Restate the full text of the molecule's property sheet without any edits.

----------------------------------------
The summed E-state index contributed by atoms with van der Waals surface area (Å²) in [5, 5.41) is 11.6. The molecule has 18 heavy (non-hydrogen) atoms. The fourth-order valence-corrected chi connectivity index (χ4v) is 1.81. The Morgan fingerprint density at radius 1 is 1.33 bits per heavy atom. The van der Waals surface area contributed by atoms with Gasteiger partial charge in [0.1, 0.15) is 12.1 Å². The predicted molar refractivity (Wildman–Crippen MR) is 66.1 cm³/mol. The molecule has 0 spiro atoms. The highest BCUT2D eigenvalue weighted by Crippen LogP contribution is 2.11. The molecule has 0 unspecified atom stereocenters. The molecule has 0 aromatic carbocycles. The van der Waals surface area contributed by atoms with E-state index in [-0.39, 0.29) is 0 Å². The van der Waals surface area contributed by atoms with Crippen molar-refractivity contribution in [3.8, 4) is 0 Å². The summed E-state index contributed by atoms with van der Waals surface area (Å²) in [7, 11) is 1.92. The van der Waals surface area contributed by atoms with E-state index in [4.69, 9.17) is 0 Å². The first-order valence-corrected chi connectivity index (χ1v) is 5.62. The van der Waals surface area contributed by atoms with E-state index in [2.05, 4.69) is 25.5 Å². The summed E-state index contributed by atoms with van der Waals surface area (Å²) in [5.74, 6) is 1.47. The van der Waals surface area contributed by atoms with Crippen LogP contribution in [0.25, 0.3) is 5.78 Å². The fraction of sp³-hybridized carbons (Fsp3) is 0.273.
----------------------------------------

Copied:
The summed E-state index contributed by atoms with van der Waals surface area (Å²) in [5, 5.41) is 11.6. The molecule has 18 heavy (non-hydrogen) atoms. The fourth-order valence-corrected chi connectivity index (χ4v) is 1.81. The Morgan fingerprint density at radius 1 is 1.33 bits per heavy atom. The van der Waals surface area contributed by atoms with Gasteiger partial charge in [0.1, 0.15) is 12.1 Å². The predicted molar refractivity (Wildman–Crippen MR) is 66.1 cm³/mol. The molecule has 0 spiro atoms. The highest BCUT2D eigenvalue weighted by Crippen LogP contribution is 2.11. The molecule has 0 unspecified atom stereocenters. The molecule has 0 aromatic carbocycles. The van der Waals surface area contributed by atoms with E-state index in [-0.39, 0.29) is 0 Å². The van der Waals surface area contributed by atoms with Crippen molar-refractivity contribution in [3.8, 4) is 0 Å². The summed E-state index contributed by atoms with van der Waals surface area (Å²) in [7, 11) is 1.92. The van der Waals surface area contributed by atoms with E-state index in [4.69, 9.17) is 0 Å². The first-order valence-corrected chi connectivity index (χ1v) is 5.62. The van der Waals surface area contributed by atoms with E-state index in [2.05, 4.69) is 25.5 Å². The summed E-state index contributed by atoms with van der Waals surface area (Å²) in [5.74, 6) is 1.47. The van der Waals surface area contributed by atoms with Crippen LogP contribution in [0.25, 0.3) is 5.78 Å². The fraction of sp³-hybridized carbons (Fsp3) is 0.273.